The firm co-founded in 2004 by billionaire Peter Thiel (pictured), has been involved in some of the US government’s most politically sensitive projects, from identifying terrorists to the tracking of illegal immigrants.
The analytics business could file for an initial public offering (IPO) by September, people familiar with the matter told Reuters.
California-based Palantir has been valued in a range between $10bn and $20bn in private transactions and it reportedly produced $700m in revenues last year, while forecasting $4bn in sales by the time it goes public.
The business is still deliberating whether to go public via a traditional IPO or a direct listing, but has already lined up Morgan Stanley as an advisor.
Other companies that have successfully launched their IPOs during the pandemic include online used car seller Vroom Inc (VRM), whose shares nearly doubled from their initial price of $22 after they were launched.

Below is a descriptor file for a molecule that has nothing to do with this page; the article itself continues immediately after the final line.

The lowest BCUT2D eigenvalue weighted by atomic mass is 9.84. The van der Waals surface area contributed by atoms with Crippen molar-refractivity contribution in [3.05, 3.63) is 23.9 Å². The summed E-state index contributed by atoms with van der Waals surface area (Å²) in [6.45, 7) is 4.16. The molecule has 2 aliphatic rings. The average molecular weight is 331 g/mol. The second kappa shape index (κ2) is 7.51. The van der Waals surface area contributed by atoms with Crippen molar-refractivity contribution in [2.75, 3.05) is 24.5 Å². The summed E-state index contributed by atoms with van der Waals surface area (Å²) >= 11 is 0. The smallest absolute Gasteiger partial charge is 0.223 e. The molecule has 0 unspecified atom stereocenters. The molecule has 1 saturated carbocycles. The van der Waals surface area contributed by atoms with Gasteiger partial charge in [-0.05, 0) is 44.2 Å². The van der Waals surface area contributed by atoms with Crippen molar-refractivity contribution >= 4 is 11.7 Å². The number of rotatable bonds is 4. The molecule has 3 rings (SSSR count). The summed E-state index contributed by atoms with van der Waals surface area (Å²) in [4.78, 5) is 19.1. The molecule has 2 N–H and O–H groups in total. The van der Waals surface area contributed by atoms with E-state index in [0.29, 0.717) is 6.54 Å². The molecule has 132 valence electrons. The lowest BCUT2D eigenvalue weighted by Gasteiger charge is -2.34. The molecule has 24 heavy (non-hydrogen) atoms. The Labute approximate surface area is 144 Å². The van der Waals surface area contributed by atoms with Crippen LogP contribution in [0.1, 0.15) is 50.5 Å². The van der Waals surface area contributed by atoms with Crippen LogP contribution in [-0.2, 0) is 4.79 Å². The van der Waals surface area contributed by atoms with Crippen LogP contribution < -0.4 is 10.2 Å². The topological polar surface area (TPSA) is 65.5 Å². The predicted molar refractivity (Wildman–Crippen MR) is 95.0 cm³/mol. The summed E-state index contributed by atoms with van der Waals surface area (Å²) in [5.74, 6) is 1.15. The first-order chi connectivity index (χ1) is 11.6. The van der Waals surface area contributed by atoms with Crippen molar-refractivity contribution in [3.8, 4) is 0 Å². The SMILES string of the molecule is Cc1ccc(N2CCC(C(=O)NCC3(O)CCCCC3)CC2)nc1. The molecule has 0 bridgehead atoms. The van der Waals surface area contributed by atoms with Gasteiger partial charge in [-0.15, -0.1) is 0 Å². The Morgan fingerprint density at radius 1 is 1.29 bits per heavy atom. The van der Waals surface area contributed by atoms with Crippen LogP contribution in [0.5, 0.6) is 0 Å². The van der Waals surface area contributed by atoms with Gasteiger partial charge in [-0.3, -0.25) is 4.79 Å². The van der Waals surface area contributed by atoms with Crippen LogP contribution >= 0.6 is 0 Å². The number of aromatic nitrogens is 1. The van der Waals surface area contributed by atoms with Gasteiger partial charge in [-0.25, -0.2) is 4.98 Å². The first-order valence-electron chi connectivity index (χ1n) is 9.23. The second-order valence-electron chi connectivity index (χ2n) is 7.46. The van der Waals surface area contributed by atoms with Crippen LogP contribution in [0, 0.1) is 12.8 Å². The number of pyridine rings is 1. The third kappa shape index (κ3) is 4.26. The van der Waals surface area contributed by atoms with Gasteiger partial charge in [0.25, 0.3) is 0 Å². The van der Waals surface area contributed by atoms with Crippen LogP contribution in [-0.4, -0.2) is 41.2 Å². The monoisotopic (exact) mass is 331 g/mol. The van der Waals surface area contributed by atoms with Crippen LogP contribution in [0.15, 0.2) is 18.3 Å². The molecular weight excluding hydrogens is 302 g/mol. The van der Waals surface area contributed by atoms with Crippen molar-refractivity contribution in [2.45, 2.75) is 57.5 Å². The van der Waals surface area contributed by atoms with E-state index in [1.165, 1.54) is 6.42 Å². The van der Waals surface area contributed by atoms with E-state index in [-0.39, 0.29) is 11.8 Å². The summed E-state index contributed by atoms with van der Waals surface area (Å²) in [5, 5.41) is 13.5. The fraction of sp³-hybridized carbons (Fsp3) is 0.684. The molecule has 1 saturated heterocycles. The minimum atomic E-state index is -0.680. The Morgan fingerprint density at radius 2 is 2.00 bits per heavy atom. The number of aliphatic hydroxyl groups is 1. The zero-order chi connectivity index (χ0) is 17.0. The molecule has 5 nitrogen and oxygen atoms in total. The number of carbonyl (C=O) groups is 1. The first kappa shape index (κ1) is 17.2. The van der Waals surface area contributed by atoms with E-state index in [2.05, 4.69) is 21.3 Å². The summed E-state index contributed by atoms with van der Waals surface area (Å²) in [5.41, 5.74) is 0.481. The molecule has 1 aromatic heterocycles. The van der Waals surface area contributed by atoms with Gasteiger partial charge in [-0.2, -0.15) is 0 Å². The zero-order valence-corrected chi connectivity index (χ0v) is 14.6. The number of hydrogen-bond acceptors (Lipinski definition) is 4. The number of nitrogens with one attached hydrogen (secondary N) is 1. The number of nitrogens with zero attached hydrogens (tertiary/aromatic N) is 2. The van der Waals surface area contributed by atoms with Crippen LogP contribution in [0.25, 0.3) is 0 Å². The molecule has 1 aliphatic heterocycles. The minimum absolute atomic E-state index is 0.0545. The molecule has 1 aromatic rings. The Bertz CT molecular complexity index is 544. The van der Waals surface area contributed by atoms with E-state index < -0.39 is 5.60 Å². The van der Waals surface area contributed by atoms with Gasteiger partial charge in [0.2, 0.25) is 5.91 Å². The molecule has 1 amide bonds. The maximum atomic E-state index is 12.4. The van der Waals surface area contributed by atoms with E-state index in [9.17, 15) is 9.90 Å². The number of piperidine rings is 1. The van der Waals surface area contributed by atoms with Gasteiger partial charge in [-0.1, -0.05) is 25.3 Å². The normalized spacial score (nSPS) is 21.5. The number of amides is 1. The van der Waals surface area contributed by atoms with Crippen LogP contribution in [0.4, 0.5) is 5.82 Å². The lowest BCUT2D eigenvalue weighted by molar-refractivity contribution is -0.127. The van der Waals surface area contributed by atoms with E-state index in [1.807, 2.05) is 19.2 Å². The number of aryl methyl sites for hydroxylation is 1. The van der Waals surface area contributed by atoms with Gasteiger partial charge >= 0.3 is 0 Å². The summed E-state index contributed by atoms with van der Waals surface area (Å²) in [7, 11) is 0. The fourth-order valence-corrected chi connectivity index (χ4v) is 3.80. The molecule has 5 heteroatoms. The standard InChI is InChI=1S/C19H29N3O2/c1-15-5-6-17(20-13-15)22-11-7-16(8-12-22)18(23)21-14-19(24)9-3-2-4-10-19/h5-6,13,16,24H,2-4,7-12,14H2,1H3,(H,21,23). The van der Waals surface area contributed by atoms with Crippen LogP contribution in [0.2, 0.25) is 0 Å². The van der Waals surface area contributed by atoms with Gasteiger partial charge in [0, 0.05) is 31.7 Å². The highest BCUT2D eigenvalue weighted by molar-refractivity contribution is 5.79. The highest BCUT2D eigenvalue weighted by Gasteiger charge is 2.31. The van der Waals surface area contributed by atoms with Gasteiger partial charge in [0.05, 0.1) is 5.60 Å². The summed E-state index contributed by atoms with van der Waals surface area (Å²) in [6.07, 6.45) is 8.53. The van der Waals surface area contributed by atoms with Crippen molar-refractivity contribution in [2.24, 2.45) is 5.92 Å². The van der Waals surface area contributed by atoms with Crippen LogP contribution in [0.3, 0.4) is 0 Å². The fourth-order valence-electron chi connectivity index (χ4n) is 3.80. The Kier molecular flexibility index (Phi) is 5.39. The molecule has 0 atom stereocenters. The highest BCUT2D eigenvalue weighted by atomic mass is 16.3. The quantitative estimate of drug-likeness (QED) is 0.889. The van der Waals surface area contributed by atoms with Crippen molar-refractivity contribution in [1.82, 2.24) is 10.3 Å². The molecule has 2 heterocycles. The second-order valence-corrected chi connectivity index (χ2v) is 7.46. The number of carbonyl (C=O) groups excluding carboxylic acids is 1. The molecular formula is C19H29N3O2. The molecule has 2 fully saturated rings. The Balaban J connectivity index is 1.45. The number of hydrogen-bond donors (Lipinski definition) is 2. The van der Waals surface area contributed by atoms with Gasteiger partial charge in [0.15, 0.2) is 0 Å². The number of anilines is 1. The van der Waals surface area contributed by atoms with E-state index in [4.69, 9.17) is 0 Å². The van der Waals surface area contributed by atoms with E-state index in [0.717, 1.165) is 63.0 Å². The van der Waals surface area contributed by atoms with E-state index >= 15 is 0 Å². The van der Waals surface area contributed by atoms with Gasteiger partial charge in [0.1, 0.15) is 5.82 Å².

Both Palantir and Morgan Stanley declined to comment on the matter.
Founded by Thiel and Alex Karp, Palantir is one of the key players in the growing trend known as ‘big data’ which seeks to analyze large data sets to extract valuable information for multiple purposes. Thiel is also a co-founder of PayPal.
The company is best known for working with the US Counter Intelligence Agency (CIA) in the capture of al-Qaeda leader Osama bin Laden by gathering and interpreting different kinds of data to narrow down the whereabouts of the former terrorist.
Palantir also provides its services to private institutions including financial services firms, hedge funds, and banks as well.
The tech firm is also reportedly assisting the US government and other countries in their efforts to contain the spread of the coronavirus in the country by providing valuable information on how the virus advances.